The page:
Jenn's Reviews > The Help

The Help by Kathryn Stockett
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Jun 17, 2011

really liked it
bookshelves: e-book, bought-2011, fiction, novel, read-2011

After all of the reviews and the hoop-la, I went into The Help with certain expectations. I expected spunky characters, funny scenes, a bit of main-character soul-searching, possibly a bit of romance, and a triumph of the human spirit over great odds. I expected these things to happen in predictable, serviceable prose and end with a heart-lifting happy ending.

I was right, and I was wrong. The Help is all of these things, and it's better than these things. Told from three points of view, the book starts in 1962 at the moment when three different women are about to encounter some serious changes and challenges. The first POV character is Aibileen, a smart, gentle African-American maid who works for Miss Elizabeth Leefolt and has raised 17 children all over Jackson, Mississippi, including Mae Mobeley, the Leefolt's baby daughter. In the first chapter, Aibileen serves lunch to Miss Leefolt's bridge club, which includes Miss Hilly Holbrook, Hilly's mother, Miss Walters, and Hilly and Elizabeth's friend, Skeeter Phelan. Aibileen overhears the women discussing Hilly's newest mission: encouraging women to build separate bathrooms on to their homes so that they no longer have to share facilities with their black maids. She feels some fury over this, and then more when Miss Leefolt actually does construct a separate bathroom for Aibileen in the garage -- because no one crosses Hilly Holbrook.

Miss Walters is the approaching-senile employer of Aibileen's best friend, Minny Jackson. Minny, the second point-of-view character, is an outspoken maid who's glad for the job with a woman who's hard of hearing. She loses this job in the worst way possible when the progressively evil Hilly first tries to hire her away, then makes it impossible for her to find another job. Her searches lead her out in the country to the new wife of Hilly's ex-boyfriend, where she starts a job unlike any other she's ever had.

Skeeter Phelan is the other point of view character. Freshly home from Ole Miss, where she earned a diploma but failed, in her mother's eyes, in what should have been her real mission -- to find a husband -- she's casting about for something to do with her time. Though Stockett tries to create her as a character who has faced hardships (she's very tall and doesn't care about fashion, making her a constant target for her mother's sharp criticism), Skeeter really seems to live a life of bored luxury. She finds herself a job as a housekeeping columnist at the newspaper and turns to Aibileen for help with cleaning advice, as she's never cleaned a house in her life.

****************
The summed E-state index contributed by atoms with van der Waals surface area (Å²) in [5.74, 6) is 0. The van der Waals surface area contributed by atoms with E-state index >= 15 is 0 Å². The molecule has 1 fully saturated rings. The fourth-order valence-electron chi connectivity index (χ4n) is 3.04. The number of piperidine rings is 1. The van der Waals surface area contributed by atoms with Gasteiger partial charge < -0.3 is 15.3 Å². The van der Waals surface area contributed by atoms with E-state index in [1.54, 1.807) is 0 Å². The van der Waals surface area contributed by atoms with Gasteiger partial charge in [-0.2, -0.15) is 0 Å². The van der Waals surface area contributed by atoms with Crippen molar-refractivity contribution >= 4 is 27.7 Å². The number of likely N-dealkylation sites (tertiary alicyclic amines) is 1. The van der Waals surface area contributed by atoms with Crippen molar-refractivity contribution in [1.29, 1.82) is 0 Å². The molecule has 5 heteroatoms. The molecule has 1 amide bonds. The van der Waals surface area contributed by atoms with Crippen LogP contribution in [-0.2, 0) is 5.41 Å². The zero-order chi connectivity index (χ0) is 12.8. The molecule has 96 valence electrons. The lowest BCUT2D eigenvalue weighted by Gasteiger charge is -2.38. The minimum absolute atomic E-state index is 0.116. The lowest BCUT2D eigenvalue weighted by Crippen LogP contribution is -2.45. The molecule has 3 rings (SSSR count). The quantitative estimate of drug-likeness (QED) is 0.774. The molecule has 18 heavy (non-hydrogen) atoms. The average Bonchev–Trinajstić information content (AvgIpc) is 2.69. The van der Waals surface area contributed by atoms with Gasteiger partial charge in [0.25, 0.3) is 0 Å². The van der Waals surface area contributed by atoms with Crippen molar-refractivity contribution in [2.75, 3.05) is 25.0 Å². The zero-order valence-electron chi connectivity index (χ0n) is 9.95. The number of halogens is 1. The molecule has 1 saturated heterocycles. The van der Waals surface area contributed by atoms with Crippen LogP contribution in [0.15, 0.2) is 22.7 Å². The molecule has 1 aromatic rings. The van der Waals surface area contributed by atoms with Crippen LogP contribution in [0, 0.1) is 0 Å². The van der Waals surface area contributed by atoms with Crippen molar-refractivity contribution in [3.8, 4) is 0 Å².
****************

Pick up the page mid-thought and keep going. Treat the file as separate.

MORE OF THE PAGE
These three women slowly circle one another and then engage on a new project together, one that has the possibility of endangering all three of them physically, socially, emotionally, and financially.

None of that was particularly surprising; what was surprising was the moment when, about 300 pages into this 442-page book, I had the strong urge to read the last five or six pages before continuing. Stockett puts just enough bad into her book full of uplifting ideals and realizations that I was, for a moment, very concerned for what might happen to these characters. That's a compliment; I became involved enough in every character's story that they became real to me. Stockett's clear, consistent prose creates interesting characters. I enjoyed reading about them.

Now, there are certainly ways that the book was predictable in less positive ways. {SPOILERS AHEAD} I knew this book had to have a happy ending, and it did; the consequences that rained down for the characters were small, distant, or for the best. Skeeter has some of the hardest falls in the book -- the end of an affair, a loss of good opinion (though this isn't drawn out enough) for her mother, the discovery that a beloved old maid has died -- but she ends the book in the brightest place, with the most certain, shining future. In some ways, this is the only way a book like this could end; those who are evil are punished, those who aren't triumph and take strength from that triumph. In some ways, though, this is a disappointment, because it promotes an idea that "things will work out" that just isn't true. It takes some of the pain out of the punches within the book, and the punches Stockett lands against white women should hurt. They don't, here; there's just enough room left in this book for any reader to go through and not recognize any part of her own family history or current self in any but the boldest, bravest characters.

But hey, a happy ending. It's summer. It's nice. It's entertainment. It's going to be a movie, soon, and yeah, I'll watch that with popcorn.
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